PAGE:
Question #8: Can I run during my period?
There is no medical reason to cut back on running during your period, Dr. Mona Shangold told Women’s Running magazine. In fact, exercising during your monthly cycle can help to reduce painful cramps, alleviate bloating and stabilize your mood. That said, if you’re saddled with severe symptoms, don’t feel bad about taking a rest day or opting for a lower-impact activity.
Question #9: What’s with the body acne?
You’re loving the chiseled calves and superhero lungs, but you’re not a huge fan of the unsightly pimples on your chest, back and arms. Athlete’s acne is actually a common issue, as the combination of sweat and friction between your skin and clothes fabric can cause bacteria to get trapped in your pores. To bust blemishes, be sure to shed your sweaty clothes and shower immediately after running. If the problem persists, try using a body wash designed to treat and prevent breakouts.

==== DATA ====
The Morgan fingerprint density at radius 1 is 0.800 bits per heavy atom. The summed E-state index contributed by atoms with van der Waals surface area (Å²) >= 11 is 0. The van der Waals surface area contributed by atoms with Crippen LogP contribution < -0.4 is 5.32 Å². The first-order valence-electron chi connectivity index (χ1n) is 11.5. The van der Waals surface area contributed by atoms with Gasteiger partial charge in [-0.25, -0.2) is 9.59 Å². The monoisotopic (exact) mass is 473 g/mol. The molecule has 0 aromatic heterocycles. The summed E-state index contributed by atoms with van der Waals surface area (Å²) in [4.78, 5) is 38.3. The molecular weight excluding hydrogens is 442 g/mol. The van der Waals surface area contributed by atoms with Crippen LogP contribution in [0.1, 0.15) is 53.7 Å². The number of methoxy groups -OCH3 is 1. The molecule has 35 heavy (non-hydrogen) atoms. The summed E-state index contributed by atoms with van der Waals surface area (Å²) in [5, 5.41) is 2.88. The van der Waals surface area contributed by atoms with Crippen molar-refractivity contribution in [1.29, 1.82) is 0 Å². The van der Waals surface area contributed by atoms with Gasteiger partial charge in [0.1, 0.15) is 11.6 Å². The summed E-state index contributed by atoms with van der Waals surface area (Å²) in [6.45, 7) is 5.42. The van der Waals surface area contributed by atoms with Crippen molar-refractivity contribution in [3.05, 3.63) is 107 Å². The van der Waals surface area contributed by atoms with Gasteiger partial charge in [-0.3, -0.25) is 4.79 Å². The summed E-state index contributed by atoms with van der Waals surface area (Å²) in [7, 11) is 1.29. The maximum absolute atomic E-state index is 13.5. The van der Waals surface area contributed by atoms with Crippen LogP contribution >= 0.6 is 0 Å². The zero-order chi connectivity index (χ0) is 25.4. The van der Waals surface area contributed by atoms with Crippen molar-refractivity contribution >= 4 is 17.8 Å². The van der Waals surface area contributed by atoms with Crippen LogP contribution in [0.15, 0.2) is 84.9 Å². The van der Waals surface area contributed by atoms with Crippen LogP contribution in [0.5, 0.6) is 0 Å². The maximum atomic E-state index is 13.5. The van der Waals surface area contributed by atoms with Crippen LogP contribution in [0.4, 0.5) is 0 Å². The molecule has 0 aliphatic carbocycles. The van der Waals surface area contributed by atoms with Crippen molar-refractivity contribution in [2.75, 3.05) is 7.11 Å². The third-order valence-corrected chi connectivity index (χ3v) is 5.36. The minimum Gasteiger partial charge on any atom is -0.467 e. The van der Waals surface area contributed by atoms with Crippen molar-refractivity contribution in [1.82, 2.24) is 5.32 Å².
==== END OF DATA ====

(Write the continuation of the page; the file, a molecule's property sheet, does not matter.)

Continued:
Question #10: Why are my toenails turning black?
Virtually all veteran runners have dealt with this unsightly issue at some point. The most common culprit is an ill-fitting running shoe, which puts pressure on the toe and causes broken blood capillaries. Black toenails will typically fall off and get replaced by a new nail, but the process can take several weeks. To prevent this from happening, visit a specialty running store to make sure that your shoes fit properly, and keep your toenails trimmed to keep them from pressing against the top of the shoe.